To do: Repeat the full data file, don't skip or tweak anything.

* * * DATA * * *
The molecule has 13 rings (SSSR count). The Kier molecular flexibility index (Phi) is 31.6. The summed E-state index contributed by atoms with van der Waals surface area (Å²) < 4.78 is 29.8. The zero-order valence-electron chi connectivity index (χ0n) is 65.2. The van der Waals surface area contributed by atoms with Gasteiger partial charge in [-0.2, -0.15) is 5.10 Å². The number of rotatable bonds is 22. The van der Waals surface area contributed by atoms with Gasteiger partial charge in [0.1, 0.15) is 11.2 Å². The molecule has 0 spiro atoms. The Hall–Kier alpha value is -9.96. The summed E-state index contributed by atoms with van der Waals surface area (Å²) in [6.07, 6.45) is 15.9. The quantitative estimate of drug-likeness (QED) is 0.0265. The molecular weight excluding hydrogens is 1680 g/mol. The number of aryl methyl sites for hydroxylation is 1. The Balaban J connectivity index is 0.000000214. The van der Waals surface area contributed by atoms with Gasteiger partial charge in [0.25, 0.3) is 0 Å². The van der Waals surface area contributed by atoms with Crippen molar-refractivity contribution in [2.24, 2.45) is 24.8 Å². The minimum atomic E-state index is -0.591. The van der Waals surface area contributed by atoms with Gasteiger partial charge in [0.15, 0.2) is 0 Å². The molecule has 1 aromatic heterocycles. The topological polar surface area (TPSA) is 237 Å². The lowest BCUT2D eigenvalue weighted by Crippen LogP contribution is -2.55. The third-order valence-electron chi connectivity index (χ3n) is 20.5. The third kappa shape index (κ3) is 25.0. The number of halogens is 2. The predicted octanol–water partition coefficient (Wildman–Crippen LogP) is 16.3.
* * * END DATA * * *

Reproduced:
The molecule has 13 rings (SSSR count). The Kier molecular flexibility index (Phi) is 31.6. The summed E-state index contributed by atoms with van der Waals surface area (Å²) < 4.78 is 29.8. The zero-order valence-electron chi connectivity index (χ0n) is 65.2. The van der Waals surface area contributed by atoms with Gasteiger partial charge in [-0.2, -0.15) is 5.10 Å². The number of rotatable bonds is 22. The van der Waals surface area contributed by atoms with Gasteiger partial charge in [0.1, 0.15) is 11.2 Å². The molecule has 0 spiro atoms. The Hall–Kier alpha value is -9.96. The summed E-state index contributed by atoms with van der Waals surface area (Å²) in [6.07, 6.45) is 15.9. The quantitative estimate of drug-likeness (QED) is 0.0265. The molecular weight excluding hydrogens is 1680 g/mol. The number of aryl methyl sites for hydroxylation is 1. The Balaban J connectivity index is 0.000000214. The van der Waals surface area contributed by atoms with Gasteiger partial charge in [0.25, 0.3) is 0 Å². The van der Waals surface area contributed by atoms with Crippen molar-refractivity contribution in [2.24, 2.45) is 24.8 Å². The minimum atomic E-state index is -0.591. The van der Waals surface area contributed by atoms with Gasteiger partial charge in [0.15, 0.2) is 0 Å². The molecule has 1 aromatic heterocycles. The topological polar surface area (TPSA) is 237 Å². The lowest BCUT2D eigenvalue weighted by Crippen LogP contribution is -2.55. The third-order valence-electron chi connectivity index (χ3n) is 20.5. The third kappa shape index (κ3) is 25.0. The number of halogens is 2. The predicted octanol–water partition coefficient (Wildman–Crippen LogP) is 16.3.